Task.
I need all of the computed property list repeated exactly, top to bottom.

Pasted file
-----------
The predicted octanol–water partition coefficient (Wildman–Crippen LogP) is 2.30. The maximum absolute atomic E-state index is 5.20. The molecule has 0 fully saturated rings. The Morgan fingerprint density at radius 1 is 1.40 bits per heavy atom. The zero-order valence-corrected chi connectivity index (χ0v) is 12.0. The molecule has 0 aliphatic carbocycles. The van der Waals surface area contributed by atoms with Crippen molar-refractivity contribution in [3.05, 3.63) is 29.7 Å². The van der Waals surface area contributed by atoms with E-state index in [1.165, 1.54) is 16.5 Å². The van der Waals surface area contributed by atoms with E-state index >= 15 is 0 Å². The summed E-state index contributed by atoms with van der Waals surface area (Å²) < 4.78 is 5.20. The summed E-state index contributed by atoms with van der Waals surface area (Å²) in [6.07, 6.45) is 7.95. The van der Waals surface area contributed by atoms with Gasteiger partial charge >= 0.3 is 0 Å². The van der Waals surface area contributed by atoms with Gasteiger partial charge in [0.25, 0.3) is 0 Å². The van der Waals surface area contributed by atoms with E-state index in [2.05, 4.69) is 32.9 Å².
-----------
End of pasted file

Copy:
The predicted octanol–water partition coefficient (Wildman–Crippen LogP) is 2.30. The maximum absolute atomic E-state index is 5.20. The molecule has 0 fully saturated rings. The Morgan fingerprint density at radius 1 is 1.40 bits per heavy atom. The zero-order valence-corrected chi connectivity index (χ0v) is 12.0. The molecule has 0 aliphatic carbocycles. The van der Waals surface area contributed by atoms with Crippen molar-refractivity contribution in [3.05, 3.63) is 29.7 Å². The van der Waals surface area contributed by atoms with E-state index in [1.165, 1.54) is 16.5 Å². The van der Waals surface area contributed by atoms with E-state index >= 15 is 0 Å². The summed E-state index contributed by atoms with van der Waals surface area (Å²) < 4.78 is 5.20. The summed E-state index contributed by atoms with van der Waals surface area (Å²) in [6.07, 6.45) is 7.95. The van der Waals surface area contributed by atoms with Gasteiger partial charge >= 0.3 is 0 Å². The van der Waals surface area contributed by atoms with Gasteiger partial charge in [0.25, 0.3) is 0 Å². The van der Waals surface area contributed by atoms with E-state index in [2.05, 4.69) is 32.9 Å².